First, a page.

3. I also downloaded the trial for PC during NaNoWriMo and totally fell in love! I love how easy it is to organize everything in Scrivener and I ESPECIALLY love how it properly formats your manuscript for you! Too awesome!

  4. I love Scrivener! Yes, being able to move scenes around by dragging is the best. And the ability to move between them just by clicking on the binder is so much easier than scrolling through a large Word file! I’d hate to go back to Word.

  5. I think I have just come across your post at the right time. I’m about to start revisions and scrivener sounds like it might be the right thing to use. I will look it up. Thank you! Good luck with the rest of your rewrite.

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  7. I just started Scrivener and while I am struggling with the learning curve, I’m enjoying what I’m picking up so far. I love being able to drag scenes and to find at a glance my chapters/scenes. I haven’t done much with the Inspector, but I am doing okay with a minimalist perspective for now.

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  9. I love this software. You can use the metadata to add e.g. character names, or location names, then you can do a smart search (or grouping, I forget what it is called) and it will show you all the scenes where this occurs. You can use this to just read scenes featuring a certain character to see how they flow. You can even save these filtered searches to click on.

    David Hewson has a decent guide which is fairly cheap on Amazon if you have an ebook reader.

  10. Scrivener continues to prove itself as the best software I’ve ever used. I’ve been using it for the past two years and every once in awhile, I discover a new feature that makes writing even better. It’s more than worth it to reach 50k in NaNoWriMo and then purchase the program at a 50% discount. $23 is not a bad price at all and neither is the full $45, honestly. There are still a lot of features I don’t use, but I doubt I’d be as far in certain writing projects as I am if I was just using Word. I tend to have a lot of documents full of notes and ideas, so instead of having multiple separate documents all over the place in tons of subfolders, I can keep all of that stuff under one file.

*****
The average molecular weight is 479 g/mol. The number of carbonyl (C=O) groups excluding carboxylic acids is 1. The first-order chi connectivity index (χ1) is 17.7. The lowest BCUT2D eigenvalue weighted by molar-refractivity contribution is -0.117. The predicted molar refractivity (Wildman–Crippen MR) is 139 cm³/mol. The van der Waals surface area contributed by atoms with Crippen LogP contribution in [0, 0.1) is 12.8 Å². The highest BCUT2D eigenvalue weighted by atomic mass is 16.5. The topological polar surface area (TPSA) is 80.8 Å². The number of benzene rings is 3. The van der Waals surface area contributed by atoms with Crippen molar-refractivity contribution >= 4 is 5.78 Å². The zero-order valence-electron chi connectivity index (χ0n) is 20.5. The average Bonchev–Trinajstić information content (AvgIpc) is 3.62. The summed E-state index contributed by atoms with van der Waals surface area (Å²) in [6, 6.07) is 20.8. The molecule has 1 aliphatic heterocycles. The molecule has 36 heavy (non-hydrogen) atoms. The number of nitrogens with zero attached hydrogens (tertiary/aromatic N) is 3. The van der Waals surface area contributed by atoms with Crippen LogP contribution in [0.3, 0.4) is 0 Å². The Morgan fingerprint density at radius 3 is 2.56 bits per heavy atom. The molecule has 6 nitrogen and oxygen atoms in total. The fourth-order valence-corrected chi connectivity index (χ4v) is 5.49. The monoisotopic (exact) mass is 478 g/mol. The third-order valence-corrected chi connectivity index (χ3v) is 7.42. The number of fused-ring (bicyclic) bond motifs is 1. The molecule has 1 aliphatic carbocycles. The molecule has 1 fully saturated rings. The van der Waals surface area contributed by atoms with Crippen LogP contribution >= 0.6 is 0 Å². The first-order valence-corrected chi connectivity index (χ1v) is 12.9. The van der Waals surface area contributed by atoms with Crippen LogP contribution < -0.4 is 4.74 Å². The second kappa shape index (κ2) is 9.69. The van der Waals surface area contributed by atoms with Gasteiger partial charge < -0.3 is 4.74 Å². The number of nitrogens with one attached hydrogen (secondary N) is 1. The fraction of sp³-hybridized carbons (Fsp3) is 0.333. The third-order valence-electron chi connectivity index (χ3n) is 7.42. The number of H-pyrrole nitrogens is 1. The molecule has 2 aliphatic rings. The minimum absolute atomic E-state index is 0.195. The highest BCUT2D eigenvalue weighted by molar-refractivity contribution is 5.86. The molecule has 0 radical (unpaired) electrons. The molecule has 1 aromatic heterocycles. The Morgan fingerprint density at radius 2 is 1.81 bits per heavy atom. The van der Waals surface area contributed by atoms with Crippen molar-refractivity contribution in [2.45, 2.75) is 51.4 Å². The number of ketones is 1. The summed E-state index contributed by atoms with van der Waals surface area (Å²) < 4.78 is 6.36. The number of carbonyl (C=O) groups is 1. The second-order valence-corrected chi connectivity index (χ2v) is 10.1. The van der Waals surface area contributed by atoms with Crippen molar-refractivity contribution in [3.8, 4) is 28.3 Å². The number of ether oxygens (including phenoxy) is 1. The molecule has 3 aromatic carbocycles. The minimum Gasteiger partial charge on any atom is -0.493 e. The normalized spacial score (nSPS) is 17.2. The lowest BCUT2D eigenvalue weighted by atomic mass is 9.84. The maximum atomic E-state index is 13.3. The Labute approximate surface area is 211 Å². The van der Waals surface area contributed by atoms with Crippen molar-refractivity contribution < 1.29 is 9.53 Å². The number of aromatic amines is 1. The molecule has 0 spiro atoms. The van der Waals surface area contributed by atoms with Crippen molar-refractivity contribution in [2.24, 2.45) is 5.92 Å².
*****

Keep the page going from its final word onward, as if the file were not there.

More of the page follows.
As far as editing goes, I’ve only found one way of being able to see changes. You can take snapshots of scenes or chapters that basically store a copy of that document as it. Then, you can make all your changes, take another snapshot, and compare the two. That way you can see what’s crossed out and what’s added. There might be a better way, but I haven’t found it yet.

    If you want to create new chapters, all you have to do is just make a new folder and place all of your scenes under that folder. Also, my absolute favorite feature is the QuickReference panel, which allows you to look at another document while you’re working on your manuscript in the main screen. For instance, if you have an outline, you can just have it open in a QuickRef window while you work so you stay on track.

    Another feature I love is the Project Targets tracker. You can set a word count goal for your entire manuscript as well as daily goals. Nothing’s more motivating than watching those bars go from red to green.

    I also like how you can import images and mp3s into a project. Certain pictures and songs give me rich ideas for particular characters or sections of a story, so it’s useful to have them there.

    Basically, I have yet to find a flaw with Scrivener. I guess the only “bad” thing would be how easy it is to not take advantage of all the features.